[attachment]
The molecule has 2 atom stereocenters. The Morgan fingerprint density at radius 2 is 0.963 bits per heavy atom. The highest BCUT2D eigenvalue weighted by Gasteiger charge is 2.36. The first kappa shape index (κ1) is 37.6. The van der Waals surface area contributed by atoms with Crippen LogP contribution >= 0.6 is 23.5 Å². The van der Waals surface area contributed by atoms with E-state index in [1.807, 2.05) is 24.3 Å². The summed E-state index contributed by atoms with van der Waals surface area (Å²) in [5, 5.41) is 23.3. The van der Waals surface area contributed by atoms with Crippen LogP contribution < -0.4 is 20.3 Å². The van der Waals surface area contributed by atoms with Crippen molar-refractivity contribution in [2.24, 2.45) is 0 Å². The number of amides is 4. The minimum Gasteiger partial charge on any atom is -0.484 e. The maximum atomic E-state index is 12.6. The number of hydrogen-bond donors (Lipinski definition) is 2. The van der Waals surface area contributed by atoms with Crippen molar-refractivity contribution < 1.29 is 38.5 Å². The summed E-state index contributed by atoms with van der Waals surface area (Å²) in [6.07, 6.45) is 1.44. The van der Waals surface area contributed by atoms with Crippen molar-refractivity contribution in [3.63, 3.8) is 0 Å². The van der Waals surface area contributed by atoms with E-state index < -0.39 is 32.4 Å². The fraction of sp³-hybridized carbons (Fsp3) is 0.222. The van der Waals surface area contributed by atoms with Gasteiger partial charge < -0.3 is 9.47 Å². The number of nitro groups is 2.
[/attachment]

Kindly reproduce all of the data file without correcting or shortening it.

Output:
The molecule has 2 atom stereocenters. The Morgan fingerprint density at radius 2 is 0.963 bits per heavy atom. The highest BCUT2D eigenvalue weighted by Gasteiger charge is 2.36. The first kappa shape index (κ1) is 37.6. The van der Waals surface area contributed by atoms with Crippen LogP contribution >= 0.6 is 23.5 Å². The van der Waals surface area contributed by atoms with E-state index in [1.807, 2.05) is 24.3 Å². The summed E-state index contributed by atoms with van der Waals surface area (Å²) in [5, 5.41) is 23.3. The van der Waals surface area contributed by atoms with Crippen LogP contribution < -0.4 is 20.3 Å². The van der Waals surface area contributed by atoms with Crippen molar-refractivity contribution in [2.24, 2.45) is 0 Å². The number of amides is 4. The minimum Gasteiger partial charge on any atom is -0.484 e. The maximum atomic E-state index is 12.6. The number of hydrogen-bond donors (Lipinski definition) is 2. The van der Waals surface area contributed by atoms with Crippen molar-refractivity contribution < 1.29 is 38.5 Å². The summed E-state index contributed by atoms with van der Waals surface area (Å²) in [6.07, 6.45) is 1.44. The van der Waals surface area contributed by atoms with Crippen molar-refractivity contribution in [3.63, 3.8) is 0 Å². The van der Waals surface area contributed by atoms with E-state index < -0.39 is 32.4 Å². The fraction of sp³-hybridized carbons (Fsp3) is 0.222. The van der Waals surface area contributed by atoms with Gasteiger partial charge < -0.3 is 9.47 Å². The number of nitro groups is 2.